I’m not sure what could possibly compel a struggling second-rate closer with a 5.14 ERA to talk trash publicly against the Yankees, but Mets right-hander Frank Francisco took the media bait and did just that.
With this weekend’s Subway Series starting at Citi Field tonight, Francisco was asked for his thoughts about facing the Yankees and told Mike Puma of the New York Post:
I can’t wait to face those chickens. I want to strike out the side against them. I’ve done it before.
And then according to Puma he perhaps had a brief moment of self-awareness and said: “I think I’ve said too much already.”
Francisco spent the first seven years of his career in the American League before signing a two-year, $12 million deal with the Mets as a free agent this offseason, so he’s indeed faced “those chickens” plenty before. And he’s pitched pretty damn well too, posting a 3.29 ERA, .229 opponents’ batting average, and 24/10 K/BB ratio in 27 career appearances versus the Yankees.
Puma even looked back at the game logs and found that, sure enough, Francisco struck out the side against the Yankees on May 21, 2004, whiffing Derek Jeter, Alex Rodriguez, and Jason Giambi in order. So, you know, that totally gives him the upper hand this weekend. Or something.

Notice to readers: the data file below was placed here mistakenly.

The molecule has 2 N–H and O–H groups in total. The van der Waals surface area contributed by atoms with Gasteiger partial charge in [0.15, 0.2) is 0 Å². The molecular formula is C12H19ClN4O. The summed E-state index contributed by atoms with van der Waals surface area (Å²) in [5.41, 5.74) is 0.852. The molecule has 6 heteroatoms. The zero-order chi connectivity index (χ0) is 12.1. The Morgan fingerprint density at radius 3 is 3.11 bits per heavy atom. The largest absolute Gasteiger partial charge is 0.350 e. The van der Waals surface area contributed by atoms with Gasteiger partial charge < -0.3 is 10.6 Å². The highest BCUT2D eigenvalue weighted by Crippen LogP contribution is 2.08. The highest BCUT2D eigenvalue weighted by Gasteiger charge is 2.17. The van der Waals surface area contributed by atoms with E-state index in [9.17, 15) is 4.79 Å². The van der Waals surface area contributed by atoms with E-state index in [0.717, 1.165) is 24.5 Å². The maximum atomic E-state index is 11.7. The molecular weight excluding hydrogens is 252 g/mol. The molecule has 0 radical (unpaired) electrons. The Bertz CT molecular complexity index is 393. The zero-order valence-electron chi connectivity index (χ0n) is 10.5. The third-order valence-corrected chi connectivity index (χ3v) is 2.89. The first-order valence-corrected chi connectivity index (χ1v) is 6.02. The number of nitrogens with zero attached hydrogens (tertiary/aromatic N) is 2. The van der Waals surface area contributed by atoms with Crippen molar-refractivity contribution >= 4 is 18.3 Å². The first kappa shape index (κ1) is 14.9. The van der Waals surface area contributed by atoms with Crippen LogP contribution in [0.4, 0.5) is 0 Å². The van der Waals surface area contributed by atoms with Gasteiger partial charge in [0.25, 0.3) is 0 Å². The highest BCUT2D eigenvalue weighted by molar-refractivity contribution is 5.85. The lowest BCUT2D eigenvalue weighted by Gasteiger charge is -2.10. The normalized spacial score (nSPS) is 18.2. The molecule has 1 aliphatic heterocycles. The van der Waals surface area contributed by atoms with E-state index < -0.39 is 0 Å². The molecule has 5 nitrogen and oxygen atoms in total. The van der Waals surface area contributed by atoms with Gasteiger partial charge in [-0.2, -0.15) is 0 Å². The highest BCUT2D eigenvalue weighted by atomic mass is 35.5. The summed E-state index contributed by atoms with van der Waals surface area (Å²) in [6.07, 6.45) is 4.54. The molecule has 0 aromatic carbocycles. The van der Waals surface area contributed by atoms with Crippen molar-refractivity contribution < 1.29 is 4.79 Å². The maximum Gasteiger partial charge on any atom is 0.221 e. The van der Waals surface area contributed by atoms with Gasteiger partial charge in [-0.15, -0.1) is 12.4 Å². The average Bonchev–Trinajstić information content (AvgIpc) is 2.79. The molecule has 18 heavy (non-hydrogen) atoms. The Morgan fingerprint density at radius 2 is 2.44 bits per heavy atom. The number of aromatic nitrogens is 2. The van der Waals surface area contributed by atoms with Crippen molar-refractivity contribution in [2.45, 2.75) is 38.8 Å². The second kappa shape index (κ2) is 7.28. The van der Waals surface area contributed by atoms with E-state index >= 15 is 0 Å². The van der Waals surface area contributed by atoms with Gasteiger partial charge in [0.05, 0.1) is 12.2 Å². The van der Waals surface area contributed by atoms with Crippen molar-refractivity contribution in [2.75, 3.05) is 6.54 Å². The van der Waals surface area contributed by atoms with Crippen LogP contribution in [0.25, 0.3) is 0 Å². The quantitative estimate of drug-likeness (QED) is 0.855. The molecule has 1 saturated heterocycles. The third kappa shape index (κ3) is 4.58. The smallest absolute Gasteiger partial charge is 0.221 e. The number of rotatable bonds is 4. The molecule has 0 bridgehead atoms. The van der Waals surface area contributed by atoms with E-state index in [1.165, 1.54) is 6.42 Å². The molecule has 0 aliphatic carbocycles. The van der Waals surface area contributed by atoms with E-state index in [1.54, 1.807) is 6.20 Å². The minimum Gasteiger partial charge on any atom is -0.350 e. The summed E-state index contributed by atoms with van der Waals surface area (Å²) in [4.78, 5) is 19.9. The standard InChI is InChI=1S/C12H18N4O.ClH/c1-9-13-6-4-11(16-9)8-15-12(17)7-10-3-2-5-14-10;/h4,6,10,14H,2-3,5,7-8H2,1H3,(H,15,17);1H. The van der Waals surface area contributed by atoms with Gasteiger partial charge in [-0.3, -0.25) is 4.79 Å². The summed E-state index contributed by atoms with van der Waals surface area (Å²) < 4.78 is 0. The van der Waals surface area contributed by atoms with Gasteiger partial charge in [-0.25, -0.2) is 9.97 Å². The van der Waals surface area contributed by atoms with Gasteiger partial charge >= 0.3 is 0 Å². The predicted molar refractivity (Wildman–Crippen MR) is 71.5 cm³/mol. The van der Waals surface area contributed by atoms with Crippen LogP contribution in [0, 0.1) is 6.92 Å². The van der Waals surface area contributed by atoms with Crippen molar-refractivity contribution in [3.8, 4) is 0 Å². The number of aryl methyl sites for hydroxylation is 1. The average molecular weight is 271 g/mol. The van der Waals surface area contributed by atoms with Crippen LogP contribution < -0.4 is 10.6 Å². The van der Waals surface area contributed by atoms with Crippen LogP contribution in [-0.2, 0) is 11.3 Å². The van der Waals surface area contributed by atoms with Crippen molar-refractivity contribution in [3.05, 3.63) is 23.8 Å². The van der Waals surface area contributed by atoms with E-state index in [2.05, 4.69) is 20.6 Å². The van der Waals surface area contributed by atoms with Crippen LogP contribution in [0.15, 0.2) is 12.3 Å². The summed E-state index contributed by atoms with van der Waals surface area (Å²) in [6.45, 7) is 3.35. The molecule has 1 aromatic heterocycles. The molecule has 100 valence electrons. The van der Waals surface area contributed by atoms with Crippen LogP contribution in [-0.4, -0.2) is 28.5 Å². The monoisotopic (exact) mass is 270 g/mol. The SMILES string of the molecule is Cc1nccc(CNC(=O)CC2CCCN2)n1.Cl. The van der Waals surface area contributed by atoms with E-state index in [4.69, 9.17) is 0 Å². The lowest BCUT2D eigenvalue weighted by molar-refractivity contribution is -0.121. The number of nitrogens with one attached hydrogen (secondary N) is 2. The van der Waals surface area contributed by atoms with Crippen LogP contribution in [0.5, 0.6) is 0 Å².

As you’d expect none of Francisco’s teammates were dumb enough to take the same bait, especially after the Yankees swept the Mets at Yankee Stadium just two weeks ago.
Last week as the Manny Machado trade drama was playing out, I and a lot of other people suspected as early as Monday and into Tuesday morning that the Orioles already had a deal in place for Machado and that they were just keeping it under wraps in order to get through the All-Star break (a) without any awkwardness; and (b) with the Orioles still having an All-Star representative. It would be Wednesday morning before the Orioles would make it official.
Turns out we were wrong. Machado was actually traded before Monday morning. Basically anyway, with the Orioles going so far as to pull him out of last Sunday’s game early because of it. And, of course, they lied about it. From Bob Nightengale of USA Today who spoke with Machado following his debut weekend with the Dodgers:
It was a week ago Sunday when Machado homered for the 24th time this season, the Orioles playing the final game of the first half against the Texas Rangers, when he was removed after the fourth inning after a 26-minute rain delay.
The Orioles told reporters after the game it was simply for precaution, making sure Machado didn’t get hurt playing on a wet field.
They may have fibbed to everyone else, but they told Machado the truth.
“That’s when they had told me I had been traded,’’ Machado said. “They said they pretty much had a deal done. They just wanted to wait until after the break to get all of the medical stuff done.
That didn’t stop all of the usual rumor-mongering reporters from tweeting stuff about this or that team “being in the race” or “taking the lead” or three or four teams in the “debry” or “sweepstakes” as it entered “the home stretch.” A bunch of track announcers calling a race that wasn’t even being run.
In the final analysis this is all benign. Teams lie about stuff all the time and a day or two in either direction made no difference to anyone involved. Still, it says a lot about how the trade rumor business works.